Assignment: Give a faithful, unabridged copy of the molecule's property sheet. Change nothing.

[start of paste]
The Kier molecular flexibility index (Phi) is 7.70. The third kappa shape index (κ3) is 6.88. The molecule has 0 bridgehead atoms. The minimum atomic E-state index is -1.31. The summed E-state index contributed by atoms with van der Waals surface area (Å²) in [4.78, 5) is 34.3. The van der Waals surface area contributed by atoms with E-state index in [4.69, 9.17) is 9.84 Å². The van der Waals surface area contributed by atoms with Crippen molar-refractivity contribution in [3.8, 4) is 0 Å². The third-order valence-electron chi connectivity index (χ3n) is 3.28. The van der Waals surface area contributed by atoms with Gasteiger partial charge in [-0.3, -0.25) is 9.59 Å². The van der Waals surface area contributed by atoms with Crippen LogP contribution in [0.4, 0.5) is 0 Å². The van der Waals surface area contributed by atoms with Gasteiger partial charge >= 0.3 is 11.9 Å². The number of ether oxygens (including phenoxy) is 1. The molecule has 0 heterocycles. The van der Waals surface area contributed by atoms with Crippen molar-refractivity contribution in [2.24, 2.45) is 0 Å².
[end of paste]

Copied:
The Kier molecular flexibility index (Phi) is 7.70. The third kappa shape index (κ3) is 6.88. The molecule has 0 bridgehead atoms. The minimum atomic E-state index is -1.31. The summed E-state index contributed by atoms with van der Waals surface area (Å²) in [4.78, 5) is 34.3. The van der Waals surface area contributed by atoms with E-state index in [4.69, 9.17) is 9.84 Å². The van der Waals surface area contributed by atoms with Crippen molar-refractivity contribution in [3.8, 4) is 0 Å². The third-order valence-electron chi connectivity index (χ3n) is 3.28. The van der Waals surface area contributed by atoms with Gasteiger partial charge in [-0.3, -0.25) is 9.59 Å². The van der Waals surface area contributed by atoms with Crippen LogP contribution in [0.4, 0.5) is 0 Å². The van der Waals surface area contributed by atoms with Gasteiger partial charge >= 0.3 is 11.9 Å². The number of ether oxygens (including phenoxy) is 1. The molecule has 0 heterocycles. The van der Waals surface area contributed by atoms with Crippen molar-refractivity contribution in [2.24, 2.45) is 0 Å².